In order to change the gain by a step amount to a signal in analogue circuitry without causing un-wanted artefacts, the point at which the gain change occurs needs to be when the input signal is at (or very near) zero voltage
, otherwise a step occurs in the signal and artefacts are heard (usually a click). This isn't an issue when using a traditional analogue gain control (pot) because the transition is smooth rather than a step change. Consequently, any piece of circuitry that needs to apply step gain changes (1dB in the case of Liquid 4Pre) to a signal must be able to detect when the signal is at (or close to) 0. This part of circuitry is called a “zero-crossing detector”. In practice, because of laws of physics, zero-crossing detectors work by having a reference voltage
(positive and negative) which is used to determine if the signal is within that range and, therefore, considered to be “zero”'. They must also have a form of timeout function so that, if the zero band isn't reached within this time period, the gain is switched regardless
The integrated circuit used for gain switching in Liquid 4Pre has a built in zero-crossing detector as described above, whose performance we have extensively analysed. When testing the microphone input with a sine wave signal at a level of -60dBu (774.60μVRMS (0.000774.6V), very low for a decent microphone) the zero-crossing works as expected and no artefacts are experienced. However, when the input signal level is reduced down to - 70dBu (244.95μVRMS) and the gain is swept then artefacts are heard. This is because of the practical limits mentioned in the previous paragraph with the zero crossing detector thresholds. We have found that, in practice, the Liquid 4Pre zero-crossing threshold is around -68dBu. As this corresponds to a threshold of 436.1μV (0.000436.1V), this is actually very good. To put this into context, to achieve a maximum level input signal the unit gain set to 80dB (maximum) the signal must be -58dBu. Therefore, there is a 10dB margin over this level, meaning that any signal that is applied that can be fully amplified by the unit will be correctly switched without any artefacts. As an example, look at Figure 1 below. This shows a section of a unit gain of sweep of 27dB to 80dB and back down to 27dB gain with a -60dBu input signal. If you examine it closely with a wave editor you will see that every gain step occurs at the zero crossing point resulting in no distortion of the sine wave.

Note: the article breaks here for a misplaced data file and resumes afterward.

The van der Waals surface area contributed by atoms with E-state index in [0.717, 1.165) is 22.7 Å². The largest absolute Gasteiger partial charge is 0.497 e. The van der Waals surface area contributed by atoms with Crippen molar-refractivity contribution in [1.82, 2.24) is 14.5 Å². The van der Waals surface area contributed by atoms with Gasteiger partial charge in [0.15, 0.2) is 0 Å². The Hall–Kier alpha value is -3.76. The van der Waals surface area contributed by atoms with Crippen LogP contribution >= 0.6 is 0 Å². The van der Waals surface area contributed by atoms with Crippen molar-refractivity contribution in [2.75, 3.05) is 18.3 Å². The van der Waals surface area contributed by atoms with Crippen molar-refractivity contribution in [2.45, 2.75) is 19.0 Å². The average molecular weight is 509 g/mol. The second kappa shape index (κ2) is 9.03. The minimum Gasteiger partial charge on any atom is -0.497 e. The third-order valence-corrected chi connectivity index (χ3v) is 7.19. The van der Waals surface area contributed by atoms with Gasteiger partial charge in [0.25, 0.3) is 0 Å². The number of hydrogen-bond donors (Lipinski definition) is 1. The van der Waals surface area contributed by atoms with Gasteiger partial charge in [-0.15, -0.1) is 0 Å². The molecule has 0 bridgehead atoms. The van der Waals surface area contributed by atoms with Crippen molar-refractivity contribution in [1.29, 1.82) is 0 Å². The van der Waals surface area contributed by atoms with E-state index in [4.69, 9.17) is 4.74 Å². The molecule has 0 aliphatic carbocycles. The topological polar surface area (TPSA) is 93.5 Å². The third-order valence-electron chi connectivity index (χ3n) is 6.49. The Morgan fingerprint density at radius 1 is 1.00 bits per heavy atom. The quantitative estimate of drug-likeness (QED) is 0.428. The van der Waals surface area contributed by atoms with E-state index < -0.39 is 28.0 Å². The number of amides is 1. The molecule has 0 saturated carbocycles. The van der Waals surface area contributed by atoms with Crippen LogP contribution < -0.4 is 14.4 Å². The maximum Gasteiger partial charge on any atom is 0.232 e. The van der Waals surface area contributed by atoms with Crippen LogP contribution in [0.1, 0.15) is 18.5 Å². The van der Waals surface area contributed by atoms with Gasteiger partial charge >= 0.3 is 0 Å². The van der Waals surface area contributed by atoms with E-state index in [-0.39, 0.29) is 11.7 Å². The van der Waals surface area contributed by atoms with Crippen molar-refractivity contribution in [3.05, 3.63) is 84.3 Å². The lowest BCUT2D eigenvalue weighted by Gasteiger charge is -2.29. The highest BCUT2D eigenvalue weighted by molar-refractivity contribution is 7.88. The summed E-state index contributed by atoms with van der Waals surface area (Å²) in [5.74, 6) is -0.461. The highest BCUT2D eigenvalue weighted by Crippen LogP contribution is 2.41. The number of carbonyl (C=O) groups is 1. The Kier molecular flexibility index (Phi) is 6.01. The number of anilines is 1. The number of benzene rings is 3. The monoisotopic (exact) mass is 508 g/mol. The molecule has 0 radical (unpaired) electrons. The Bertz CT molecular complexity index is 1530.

Of course, it is very common for an Liquid 4Pre user vary the gain up and down without an input connected. In this case, the user will hear gain switching artefacts but, whenever the input signal is above -68dBu (way below ambient pick-up with a decent microphone) then the zero-crossing starts working and you do not see any artefacts. Figure 2 below shows a section of a recording of ramping the gain with no input from 40 to 80dB and back down again. The peak level during this ramp is -33dBFS and occurs because of the “timeout”
feature of the zero-crossing detector mentioned above. However, in practical use, the only time the gain is changed is when the gain is being adjusted to get the input level correct. In this situation, the zero crossing will be working and there won't be any artefacts generated.